Preparation1. Download Visual Studio Code from code.visualstudio.com and install it. 2. Install plugin "Remote - SSH" in the Extensions view
3. Open settings. Check the box for "Remote.SSH: Lockfiles In Tmp" and "Remote.SSH: Show Login Terminal" File locking does not work when the home directory is mounted from an AFS. Setting the path of lockfiles to
/tmpsolves the problem. For more detail, see https://github.com/microsoft/vscode-remote-release/issues/540 For the second setting, VS Code should automatically prompt you to enter the password, but I had some trouble seeing the prompt before. I suggest enabling this so the password is entered in the terminal like normal ssh.
SSH Configuration1. In the Remote Explorer view, click the Configure icon at the right of "SSH TARGETS" 2. Select the first SSH configuration file to edit 3. Add the CS Lab host to the file using the SSH config file format
Host CSLab HostName best-linux.cs.wisc.edu User szhong
Host Mininet HostName mininet-xx.cs.wisc.edu User mininet ProxyCommand ssh -W %h:%p CSLab
Host * ControlMaster auto ControlPersist 600 ControlPath ~/.ssh/%r@%h-%p Compression yes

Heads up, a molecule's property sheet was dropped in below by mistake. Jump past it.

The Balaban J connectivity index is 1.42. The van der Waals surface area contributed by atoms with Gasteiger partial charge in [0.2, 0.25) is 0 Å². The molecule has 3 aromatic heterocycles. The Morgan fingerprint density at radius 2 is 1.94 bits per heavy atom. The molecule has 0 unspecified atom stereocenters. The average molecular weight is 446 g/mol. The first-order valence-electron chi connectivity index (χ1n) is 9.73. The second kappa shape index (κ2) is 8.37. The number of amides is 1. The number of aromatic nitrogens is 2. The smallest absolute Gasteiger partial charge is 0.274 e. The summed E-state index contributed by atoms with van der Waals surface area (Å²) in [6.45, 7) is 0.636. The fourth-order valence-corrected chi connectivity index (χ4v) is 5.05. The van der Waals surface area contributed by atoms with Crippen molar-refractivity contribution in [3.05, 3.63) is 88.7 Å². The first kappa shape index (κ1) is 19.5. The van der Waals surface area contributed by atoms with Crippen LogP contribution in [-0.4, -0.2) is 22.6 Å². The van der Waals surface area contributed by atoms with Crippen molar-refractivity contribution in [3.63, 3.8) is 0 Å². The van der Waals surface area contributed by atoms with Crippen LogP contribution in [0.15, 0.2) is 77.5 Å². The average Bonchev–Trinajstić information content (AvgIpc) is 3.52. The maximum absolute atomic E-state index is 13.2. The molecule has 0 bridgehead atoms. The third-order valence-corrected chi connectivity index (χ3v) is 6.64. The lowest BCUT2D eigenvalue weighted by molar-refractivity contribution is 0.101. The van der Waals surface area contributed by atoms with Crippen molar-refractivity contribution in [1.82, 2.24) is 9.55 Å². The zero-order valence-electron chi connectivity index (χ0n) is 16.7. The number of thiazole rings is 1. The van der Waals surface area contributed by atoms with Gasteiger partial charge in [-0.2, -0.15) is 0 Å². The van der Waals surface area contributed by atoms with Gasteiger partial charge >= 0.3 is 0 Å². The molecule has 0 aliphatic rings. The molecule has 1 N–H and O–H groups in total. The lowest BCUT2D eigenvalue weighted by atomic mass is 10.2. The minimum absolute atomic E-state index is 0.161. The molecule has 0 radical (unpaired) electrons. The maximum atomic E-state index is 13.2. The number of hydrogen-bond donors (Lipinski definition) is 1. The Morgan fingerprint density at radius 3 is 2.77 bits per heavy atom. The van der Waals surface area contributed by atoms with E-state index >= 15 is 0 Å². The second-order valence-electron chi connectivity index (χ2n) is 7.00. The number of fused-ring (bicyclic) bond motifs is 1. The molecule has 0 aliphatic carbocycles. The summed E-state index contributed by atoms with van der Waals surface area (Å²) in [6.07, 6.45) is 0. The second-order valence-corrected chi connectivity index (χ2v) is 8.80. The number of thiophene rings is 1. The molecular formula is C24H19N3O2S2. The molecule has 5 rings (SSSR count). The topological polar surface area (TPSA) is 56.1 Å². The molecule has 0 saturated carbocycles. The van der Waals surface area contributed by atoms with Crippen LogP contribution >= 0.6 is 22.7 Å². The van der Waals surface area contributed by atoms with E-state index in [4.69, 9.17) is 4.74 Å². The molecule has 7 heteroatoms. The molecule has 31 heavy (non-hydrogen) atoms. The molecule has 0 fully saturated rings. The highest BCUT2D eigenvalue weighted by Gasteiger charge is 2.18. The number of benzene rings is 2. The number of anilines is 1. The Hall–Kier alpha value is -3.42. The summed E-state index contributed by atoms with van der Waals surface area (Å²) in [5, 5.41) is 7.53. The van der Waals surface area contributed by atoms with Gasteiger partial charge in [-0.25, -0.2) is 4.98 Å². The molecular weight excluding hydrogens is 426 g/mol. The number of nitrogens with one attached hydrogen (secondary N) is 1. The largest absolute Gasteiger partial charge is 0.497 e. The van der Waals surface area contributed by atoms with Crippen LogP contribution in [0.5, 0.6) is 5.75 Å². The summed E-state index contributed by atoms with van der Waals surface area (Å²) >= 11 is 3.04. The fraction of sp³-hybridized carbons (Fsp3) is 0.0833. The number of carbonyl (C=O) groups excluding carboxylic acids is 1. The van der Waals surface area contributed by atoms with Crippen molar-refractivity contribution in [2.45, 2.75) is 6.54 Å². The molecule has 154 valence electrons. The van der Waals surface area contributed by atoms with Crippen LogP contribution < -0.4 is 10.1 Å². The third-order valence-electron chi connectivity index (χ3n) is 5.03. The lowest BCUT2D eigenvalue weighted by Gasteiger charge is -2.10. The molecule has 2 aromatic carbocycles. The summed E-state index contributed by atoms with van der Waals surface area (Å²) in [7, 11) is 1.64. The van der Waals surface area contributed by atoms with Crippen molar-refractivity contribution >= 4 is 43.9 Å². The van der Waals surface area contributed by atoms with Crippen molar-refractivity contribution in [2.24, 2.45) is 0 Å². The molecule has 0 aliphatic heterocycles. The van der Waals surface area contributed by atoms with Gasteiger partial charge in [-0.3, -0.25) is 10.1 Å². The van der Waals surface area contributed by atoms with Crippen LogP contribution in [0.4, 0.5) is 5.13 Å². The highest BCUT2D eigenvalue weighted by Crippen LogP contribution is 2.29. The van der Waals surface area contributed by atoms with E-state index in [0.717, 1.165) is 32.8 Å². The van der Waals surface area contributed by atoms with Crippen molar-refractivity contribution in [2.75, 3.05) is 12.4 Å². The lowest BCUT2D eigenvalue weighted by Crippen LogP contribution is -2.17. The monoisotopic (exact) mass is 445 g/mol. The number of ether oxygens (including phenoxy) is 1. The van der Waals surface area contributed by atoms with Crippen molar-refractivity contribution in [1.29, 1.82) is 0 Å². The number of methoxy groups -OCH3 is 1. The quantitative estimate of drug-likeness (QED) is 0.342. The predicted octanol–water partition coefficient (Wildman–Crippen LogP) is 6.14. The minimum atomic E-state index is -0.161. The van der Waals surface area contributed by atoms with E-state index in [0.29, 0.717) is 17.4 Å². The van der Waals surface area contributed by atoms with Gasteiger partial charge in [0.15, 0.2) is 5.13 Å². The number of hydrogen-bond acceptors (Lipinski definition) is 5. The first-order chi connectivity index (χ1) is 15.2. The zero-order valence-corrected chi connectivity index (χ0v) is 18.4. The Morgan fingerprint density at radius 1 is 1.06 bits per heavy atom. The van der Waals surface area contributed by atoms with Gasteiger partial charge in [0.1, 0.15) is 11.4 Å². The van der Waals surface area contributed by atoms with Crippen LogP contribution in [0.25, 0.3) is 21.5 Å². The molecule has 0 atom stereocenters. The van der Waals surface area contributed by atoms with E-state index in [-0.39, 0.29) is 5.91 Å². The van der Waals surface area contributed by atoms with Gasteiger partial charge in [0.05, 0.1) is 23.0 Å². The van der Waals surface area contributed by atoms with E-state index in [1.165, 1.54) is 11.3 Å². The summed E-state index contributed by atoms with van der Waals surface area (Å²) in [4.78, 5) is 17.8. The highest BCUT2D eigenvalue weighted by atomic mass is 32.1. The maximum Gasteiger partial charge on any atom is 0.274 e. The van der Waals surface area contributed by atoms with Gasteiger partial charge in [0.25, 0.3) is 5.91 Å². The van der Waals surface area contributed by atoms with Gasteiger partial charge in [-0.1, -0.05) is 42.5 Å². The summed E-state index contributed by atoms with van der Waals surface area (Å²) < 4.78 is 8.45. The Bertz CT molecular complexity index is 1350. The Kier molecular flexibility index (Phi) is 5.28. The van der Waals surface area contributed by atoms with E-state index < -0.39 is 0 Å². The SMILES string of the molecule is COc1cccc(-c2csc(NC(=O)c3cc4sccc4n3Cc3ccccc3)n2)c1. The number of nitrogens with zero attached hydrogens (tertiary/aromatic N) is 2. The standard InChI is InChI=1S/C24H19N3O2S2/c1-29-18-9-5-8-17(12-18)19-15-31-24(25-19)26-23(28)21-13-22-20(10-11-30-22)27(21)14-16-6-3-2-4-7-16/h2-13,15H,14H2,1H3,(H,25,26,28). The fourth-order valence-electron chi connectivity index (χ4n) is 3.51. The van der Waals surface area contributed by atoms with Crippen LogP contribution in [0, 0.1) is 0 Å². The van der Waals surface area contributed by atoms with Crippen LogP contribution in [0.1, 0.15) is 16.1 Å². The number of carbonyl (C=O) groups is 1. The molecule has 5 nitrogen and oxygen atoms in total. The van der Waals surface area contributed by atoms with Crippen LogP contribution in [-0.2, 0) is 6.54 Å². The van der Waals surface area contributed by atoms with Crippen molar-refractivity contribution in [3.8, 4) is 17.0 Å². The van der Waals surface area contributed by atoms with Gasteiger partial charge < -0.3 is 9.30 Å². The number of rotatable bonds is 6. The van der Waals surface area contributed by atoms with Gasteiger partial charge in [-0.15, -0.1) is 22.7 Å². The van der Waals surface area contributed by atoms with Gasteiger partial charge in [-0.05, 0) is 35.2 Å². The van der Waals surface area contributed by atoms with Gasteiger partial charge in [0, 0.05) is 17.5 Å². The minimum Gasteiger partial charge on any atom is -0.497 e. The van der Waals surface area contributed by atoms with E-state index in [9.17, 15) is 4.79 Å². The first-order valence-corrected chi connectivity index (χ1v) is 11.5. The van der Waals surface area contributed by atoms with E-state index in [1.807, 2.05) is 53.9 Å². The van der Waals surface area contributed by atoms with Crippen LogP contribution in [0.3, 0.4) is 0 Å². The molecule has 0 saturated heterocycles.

It reuses the ssh connection when you connect to the machine next time (within the timeout), so you don't need to enter the password or do anything.
Remote SSHYou can now remote SSH to the CS Lab by clicking the newly-added entry under "SSH TARGETS" A new VSCode windows will pop up with the bottom right corner showing "SSH: CSLab"
Open a directory and happy coding :D
- Live share is pretty helpful for pair-programming & group projects. I have a tutorial about this at https://shawnzhong.com/2019/02/28/pair-programming-using-vscode-live-share/
- For xv6 projects, you can install the "Native Debug" plugin for debugging. Along with the live share plugin, you can have collaborative debugging! See previous tutorial at https://shawnzhong.com/2019/03/25/co-debug-xv6-on-windows-using-vscode/
- If you are developing C or C++, the official C/C++ plugin is very useful for auto-completion, linting, etc.
- For Java developer, I suggest using Language Support for Java(TM) by Red Hat. Note that all the plugins are running at the remote machine and this plugin is hungry at the memory. If the target machine has less than 1G of memory (say mininet VM), Java Language Support by George Fraser is preferred as it has less memory footprint.
- The Resource Monitor plugin displays CPU frequency, usage, memory consumption, and battery percentage remaining in the status bar. Pretty helpful for remote machines with low resources.